WHOEVER lines up for the Socceroos against Jordan will have earned their place and Ange Postecoglou said they should be happy and see it as a privilege.
The head coach believes that players should revel in their selection for Australia each time it occurs because there’s no guarantees for anyone.
And in a vital World Cup qualifier against Jordan — who the Socceroos lost to last time in Amman — a starting position indicates just how important that player is to the team.
Australia has secured its progression to the next stage of qualifying, with a top two finish in Group B now guaranteed. While not every second placed team will progress, the Socceroos’ results have ensured they will, at worst, be one of the four best runners up from the eight groups, enough to earn a ticket to stage three.
But securing a win or draw against Jordan remains a crucial outcome of Tuesday’s match, with seedings for the next round directly affected by the placings in each group.
So it’s little surprise Ange Postecoglou has claimed that picking his team for the clash has nothing to do with expectations.
“It’s not about people keeping people happy, people’s enjoyment and happiness should be defined by the fact they see this as a privilege,” said Postecoglou.
“I reckon every time I select them they should be happy. There’s no expectations beyond that. This is not club football, you don’t sign up for your country for 10 years to play. It’s not how international football works.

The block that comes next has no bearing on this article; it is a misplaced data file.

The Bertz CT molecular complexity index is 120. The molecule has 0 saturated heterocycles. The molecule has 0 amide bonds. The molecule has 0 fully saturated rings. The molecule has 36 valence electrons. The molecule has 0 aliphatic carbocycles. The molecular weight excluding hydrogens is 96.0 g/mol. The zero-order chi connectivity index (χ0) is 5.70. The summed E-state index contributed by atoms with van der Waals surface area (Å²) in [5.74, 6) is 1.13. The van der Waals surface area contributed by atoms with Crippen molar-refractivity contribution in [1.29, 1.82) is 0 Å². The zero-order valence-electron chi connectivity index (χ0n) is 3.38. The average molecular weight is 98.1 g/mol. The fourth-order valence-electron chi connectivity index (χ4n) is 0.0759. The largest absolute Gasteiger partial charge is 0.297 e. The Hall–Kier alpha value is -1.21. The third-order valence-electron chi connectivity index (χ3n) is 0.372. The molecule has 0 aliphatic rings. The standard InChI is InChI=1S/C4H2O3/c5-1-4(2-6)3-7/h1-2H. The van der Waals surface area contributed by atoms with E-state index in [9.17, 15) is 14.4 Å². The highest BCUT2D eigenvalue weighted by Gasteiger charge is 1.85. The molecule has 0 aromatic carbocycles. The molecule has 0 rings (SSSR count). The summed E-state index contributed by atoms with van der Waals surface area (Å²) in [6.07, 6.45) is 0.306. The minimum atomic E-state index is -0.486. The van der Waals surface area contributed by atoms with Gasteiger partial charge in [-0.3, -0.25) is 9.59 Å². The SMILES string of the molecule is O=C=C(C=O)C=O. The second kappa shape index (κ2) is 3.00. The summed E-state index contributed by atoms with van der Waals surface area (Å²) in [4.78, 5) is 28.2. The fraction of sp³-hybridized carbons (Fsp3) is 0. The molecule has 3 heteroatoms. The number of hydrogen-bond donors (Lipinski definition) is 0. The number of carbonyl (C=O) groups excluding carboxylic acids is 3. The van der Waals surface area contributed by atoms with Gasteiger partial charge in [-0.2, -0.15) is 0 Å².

“Club football is where they can be kept happy — with me it’s about coming up, doing your duty and hopefully creating some moments that do something for football and our country.”
With that said, who will start for Australia against Jordan?
AUSTRALIA v JORDAN
Tuesday 29th March, 8pm AEDT at Allianz Stadium.
LIVE on Fox Sports 505 HD.
Postecoglou’s side has sealed its progression to the next stage and only needs a draw to secure top spot in their Asian World Cup qualifying group.
But a loss would see Jordan leapfrog the Socceroos into top spot and leave them facing a difficult draw in the next round.
The removal of Indonesia from Group F meant that, to level the playing field, the results of the bottom side in each group would be wiped/
In the case of Group B it means that Bangladesh’s one draw, seven losses and -30 goal difference will no longer count to the final group results. This means that in effect the Socceroos will lose six points and nine goals, however it will have no effect on their final standing in the group.